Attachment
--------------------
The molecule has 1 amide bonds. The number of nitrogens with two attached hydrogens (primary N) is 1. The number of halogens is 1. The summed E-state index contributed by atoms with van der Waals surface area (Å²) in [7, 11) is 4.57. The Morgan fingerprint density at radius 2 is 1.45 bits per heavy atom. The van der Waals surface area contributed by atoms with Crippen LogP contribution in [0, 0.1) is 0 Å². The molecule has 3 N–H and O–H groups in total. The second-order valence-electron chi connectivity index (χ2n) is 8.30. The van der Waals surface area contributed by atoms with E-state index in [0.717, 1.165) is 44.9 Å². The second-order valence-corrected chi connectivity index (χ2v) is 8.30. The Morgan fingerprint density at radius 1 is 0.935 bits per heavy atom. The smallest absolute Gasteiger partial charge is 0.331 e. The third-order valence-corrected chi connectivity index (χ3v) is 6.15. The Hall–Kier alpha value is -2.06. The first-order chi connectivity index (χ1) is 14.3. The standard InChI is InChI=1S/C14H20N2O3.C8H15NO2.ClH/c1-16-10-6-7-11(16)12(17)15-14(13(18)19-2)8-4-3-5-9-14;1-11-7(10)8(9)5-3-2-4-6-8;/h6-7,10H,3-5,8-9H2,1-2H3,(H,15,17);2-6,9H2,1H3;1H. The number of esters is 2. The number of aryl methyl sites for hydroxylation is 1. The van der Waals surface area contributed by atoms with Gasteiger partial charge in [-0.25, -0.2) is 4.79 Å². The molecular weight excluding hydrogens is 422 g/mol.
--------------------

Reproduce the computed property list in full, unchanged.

The molecule has 1 amide bonds. The number of nitrogens with two attached hydrogens (primary N) is 1. The number of halogens is 1. The summed E-state index contributed by atoms with van der Waals surface area (Å²) in [7, 11) is 4.57. The Morgan fingerprint density at radius 2 is 1.45 bits per heavy atom. The van der Waals surface area contributed by atoms with Crippen LogP contribution in [0, 0.1) is 0 Å². The molecule has 3 N–H and O–H groups in total. The second-order valence-electron chi connectivity index (χ2n) is 8.30. The van der Waals surface area contributed by atoms with E-state index in [0.717, 1.165) is 44.9 Å². The second-order valence-corrected chi connectivity index (χ2v) is 8.30. The Morgan fingerprint density at radius 1 is 0.935 bits per heavy atom. The smallest absolute Gasteiger partial charge is 0.331 e. The third-order valence-corrected chi connectivity index (χ3v) is 6.15. The Hall–Kier alpha value is -2.06. The first-order chi connectivity index (χ1) is 14.3. The standard InChI is InChI=1S/C14H20N2O3.C8H15NO2.ClH/c1-16-10-6-7-11(16)12(17)15-14(13(18)19-2)8-4-3-5-9-14;1-11-7(10)8(9)5-3-2-4-6-8;/h6-7,10H,3-5,8-9H2,1-2H3,(H,15,17);2-6,9H2,1H3;1H. The number of esters is 2. The number of aryl methyl sites for hydroxylation is 1. The van der Waals surface area contributed by atoms with Gasteiger partial charge in [-0.25, -0.2) is 4.79 Å². The molecular weight excluding hydrogens is 422 g/mol.